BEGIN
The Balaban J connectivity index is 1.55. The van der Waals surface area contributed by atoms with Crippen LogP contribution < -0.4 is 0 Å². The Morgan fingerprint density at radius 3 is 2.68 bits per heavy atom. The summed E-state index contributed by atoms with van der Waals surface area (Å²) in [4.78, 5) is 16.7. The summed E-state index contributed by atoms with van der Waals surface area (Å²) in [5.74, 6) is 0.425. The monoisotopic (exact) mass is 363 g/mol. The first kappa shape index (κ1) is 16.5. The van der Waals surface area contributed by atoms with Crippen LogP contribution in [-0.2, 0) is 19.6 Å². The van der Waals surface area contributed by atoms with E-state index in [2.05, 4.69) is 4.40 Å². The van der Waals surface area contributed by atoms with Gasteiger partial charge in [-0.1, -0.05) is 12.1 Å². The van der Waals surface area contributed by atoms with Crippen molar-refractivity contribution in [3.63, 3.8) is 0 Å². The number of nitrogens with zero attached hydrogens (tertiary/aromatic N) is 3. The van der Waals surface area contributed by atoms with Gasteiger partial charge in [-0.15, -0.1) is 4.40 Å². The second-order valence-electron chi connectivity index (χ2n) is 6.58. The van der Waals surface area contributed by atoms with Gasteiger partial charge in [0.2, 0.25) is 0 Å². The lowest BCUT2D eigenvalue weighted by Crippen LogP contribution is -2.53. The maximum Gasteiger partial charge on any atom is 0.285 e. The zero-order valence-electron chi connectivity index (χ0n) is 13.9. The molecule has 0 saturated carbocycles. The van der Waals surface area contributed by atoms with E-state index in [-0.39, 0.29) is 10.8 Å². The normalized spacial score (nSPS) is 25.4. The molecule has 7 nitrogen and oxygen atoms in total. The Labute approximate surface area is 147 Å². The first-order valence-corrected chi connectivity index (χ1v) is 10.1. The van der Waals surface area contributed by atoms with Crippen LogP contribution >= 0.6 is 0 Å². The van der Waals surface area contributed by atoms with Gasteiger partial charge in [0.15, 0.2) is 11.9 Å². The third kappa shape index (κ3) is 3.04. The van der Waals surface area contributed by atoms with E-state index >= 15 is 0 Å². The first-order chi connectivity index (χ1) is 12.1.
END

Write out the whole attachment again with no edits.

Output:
The Balaban J connectivity index is 1.55. The van der Waals surface area contributed by atoms with Crippen LogP contribution < -0.4 is 0 Å². The Morgan fingerprint density at radius 3 is 2.68 bits per heavy atom. The summed E-state index contributed by atoms with van der Waals surface area (Å²) in [4.78, 5) is 16.7. The summed E-state index contributed by atoms with van der Waals surface area (Å²) in [5.74, 6) is 0.425. The monoisotopic (exact) mass is 363 g/mol. The first kappa shape index (κ1) is 16.5. The van der Waals surface area contributed by atoms with Crippen LogP contribution in [-0.2, 0) is 19.6 Å². The van der Waals surface area contributed by atoms with E-state index in [2.05, 4.69) is 4.40 Å². The van der Waals surface area contributed by atoms with Gasteiger partial charge in [-0.1, -0.05) is 12.1 Å². The van der Waals surface area contributed by atoms with Crippen molar-refractivity contribution in [3.63, 3.8) is 0 Å². The number of nitrogens with zero attached hydrogens (tertiary/aromatic N) is 3. The van der Waals surface area contributed by atoms with Gasteiger partial charge in [-0.15, -0.1) is 4.40 Å². The second-order valence-electron chi connectivity index (χ2n) is 6.58. The van der Waals surface area contributed by atoms with Gasteiger partial charge in [0.2, 0.25) is 0 Å². The lowest BCUT2D eigenvalue weighted by Crippen LogP contribution is -2.53. The maximum Gasteiger partial charge on any atom is 0.285 e. The zero-order valence-electron chi connectivity index (χ0n) is 13.9. The molecule has 0 saturated carbocycles. The van der Waals surface area contributed by atoms with E-state index in [-0.39, 0.29) is 10.8 Å². The normalized spacial score (nSPS) is 25.4. The molecule has 7 nitrogen and oxygen atoms in total. The Labute approximate surface area is 147 Å². The first-order valence-corrected chi connectivity index (χ1v) is 10.1. The van der Waals surface area contributed by atoms with Crippen LogP contribution >= 0.6 is 0 Å². The van der Waals surface area contributed by atoms with Gasteiger partial charge in [0.15, 0.2) is 11.9 Å². The third kappa shape index (κ3) is 3.04. The van der Waals surface area contributed by atoms with E-state index >= 15 is 0 Å². The first-order chi connectivity index (χ1) is 12.1.